The rocket carrying NASA's first satellite dedicated to tracking carbon dioxide on a global scale fell into the ocean this morning after a bungled launch. The $278 million mission, nine years in the making, would've helped improve climate models and better identify carbon "sinks," like forests and oceans, that absorb the greenhouse gas.
Charles P. Dovale, the launch manager, told The New York Times:
“It’s a huge disappointment to the entire team that’s worked very hard over years and years and really did their best to see it through. The reason not everyone is able to do this is — it’s hard. And even when you do the best you can, you can still fail. It’s a tough business.”
The Orbiting Carbon Observatory took off as planned today at 4:55 a.m. EST. Here's what NASA says went wrong:
Preliminary indications are that the fairing on the Taurus XL launch vehicle failed to separate. The fairing is a clamshell structure that encapsulates the satellite as it travels through the atmosphere.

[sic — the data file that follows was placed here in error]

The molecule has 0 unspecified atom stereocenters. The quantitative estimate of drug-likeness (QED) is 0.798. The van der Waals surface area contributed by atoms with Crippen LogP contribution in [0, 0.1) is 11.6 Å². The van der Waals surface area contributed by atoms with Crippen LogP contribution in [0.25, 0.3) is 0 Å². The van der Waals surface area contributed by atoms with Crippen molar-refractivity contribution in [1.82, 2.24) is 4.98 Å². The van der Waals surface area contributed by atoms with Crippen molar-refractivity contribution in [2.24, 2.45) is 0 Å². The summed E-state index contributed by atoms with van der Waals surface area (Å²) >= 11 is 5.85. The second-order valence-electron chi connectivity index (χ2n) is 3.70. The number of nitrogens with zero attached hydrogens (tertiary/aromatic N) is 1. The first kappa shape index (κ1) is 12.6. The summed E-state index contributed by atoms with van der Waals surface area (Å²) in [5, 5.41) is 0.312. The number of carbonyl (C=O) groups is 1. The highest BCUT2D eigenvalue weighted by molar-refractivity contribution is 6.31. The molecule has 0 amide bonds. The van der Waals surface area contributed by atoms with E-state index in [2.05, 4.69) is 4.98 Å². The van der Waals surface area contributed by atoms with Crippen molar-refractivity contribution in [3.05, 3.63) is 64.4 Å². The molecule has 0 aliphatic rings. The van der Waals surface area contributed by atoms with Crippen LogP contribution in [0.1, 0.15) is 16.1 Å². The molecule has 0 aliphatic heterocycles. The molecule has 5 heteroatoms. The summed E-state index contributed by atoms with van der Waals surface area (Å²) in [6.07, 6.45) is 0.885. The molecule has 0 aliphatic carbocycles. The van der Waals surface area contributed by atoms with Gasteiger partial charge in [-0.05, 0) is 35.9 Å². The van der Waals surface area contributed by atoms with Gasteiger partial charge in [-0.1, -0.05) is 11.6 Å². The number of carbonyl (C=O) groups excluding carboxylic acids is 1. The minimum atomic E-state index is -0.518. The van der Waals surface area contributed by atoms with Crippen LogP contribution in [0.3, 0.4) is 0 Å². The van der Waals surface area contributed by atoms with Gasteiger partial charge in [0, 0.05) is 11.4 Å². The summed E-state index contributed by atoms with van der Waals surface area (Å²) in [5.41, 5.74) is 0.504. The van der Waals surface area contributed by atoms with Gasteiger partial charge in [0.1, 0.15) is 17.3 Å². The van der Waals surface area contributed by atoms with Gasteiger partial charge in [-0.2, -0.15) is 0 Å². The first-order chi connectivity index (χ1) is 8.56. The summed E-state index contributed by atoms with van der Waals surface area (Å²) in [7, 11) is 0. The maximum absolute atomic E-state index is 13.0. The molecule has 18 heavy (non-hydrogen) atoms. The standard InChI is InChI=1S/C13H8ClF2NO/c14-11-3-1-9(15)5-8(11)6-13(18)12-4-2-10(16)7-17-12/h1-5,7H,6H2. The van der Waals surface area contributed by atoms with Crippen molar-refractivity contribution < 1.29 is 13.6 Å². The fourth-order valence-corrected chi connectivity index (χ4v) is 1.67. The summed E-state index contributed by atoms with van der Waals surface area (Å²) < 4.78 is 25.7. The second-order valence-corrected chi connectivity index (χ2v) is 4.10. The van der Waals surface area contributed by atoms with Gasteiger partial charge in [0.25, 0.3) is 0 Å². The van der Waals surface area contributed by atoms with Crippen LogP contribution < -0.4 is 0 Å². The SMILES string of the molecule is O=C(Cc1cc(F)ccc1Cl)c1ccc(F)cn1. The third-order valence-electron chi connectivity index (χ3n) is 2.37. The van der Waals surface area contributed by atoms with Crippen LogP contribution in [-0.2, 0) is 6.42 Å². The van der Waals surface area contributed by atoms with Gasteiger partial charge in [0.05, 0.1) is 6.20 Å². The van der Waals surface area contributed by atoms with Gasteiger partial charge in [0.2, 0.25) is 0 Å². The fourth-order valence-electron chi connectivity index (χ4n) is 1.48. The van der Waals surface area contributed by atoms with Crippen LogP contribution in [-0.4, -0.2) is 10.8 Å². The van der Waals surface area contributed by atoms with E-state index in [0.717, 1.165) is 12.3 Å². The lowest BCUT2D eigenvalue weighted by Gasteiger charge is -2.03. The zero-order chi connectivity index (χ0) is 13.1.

The spacecraft did not reach orbit and likely landed in the ocean near Antarctica, said John Brunschwyler, the program manager for the Taurus XL.
NASA will put together a team to determine the cause of the launch failure.
In related news, the global warming satellite Japan launched in January, called GOSAT, seems to be doing fine. Over the next few months, scientists will ensure the satellite is functioning properly, and preliminary data is expected in April or May. If all goes well, perhaps climate officials will have new greenhouse gas data in hand when they discuss a new emissions treaty at the United Nations Climate Change Conference in Copenhagen in December.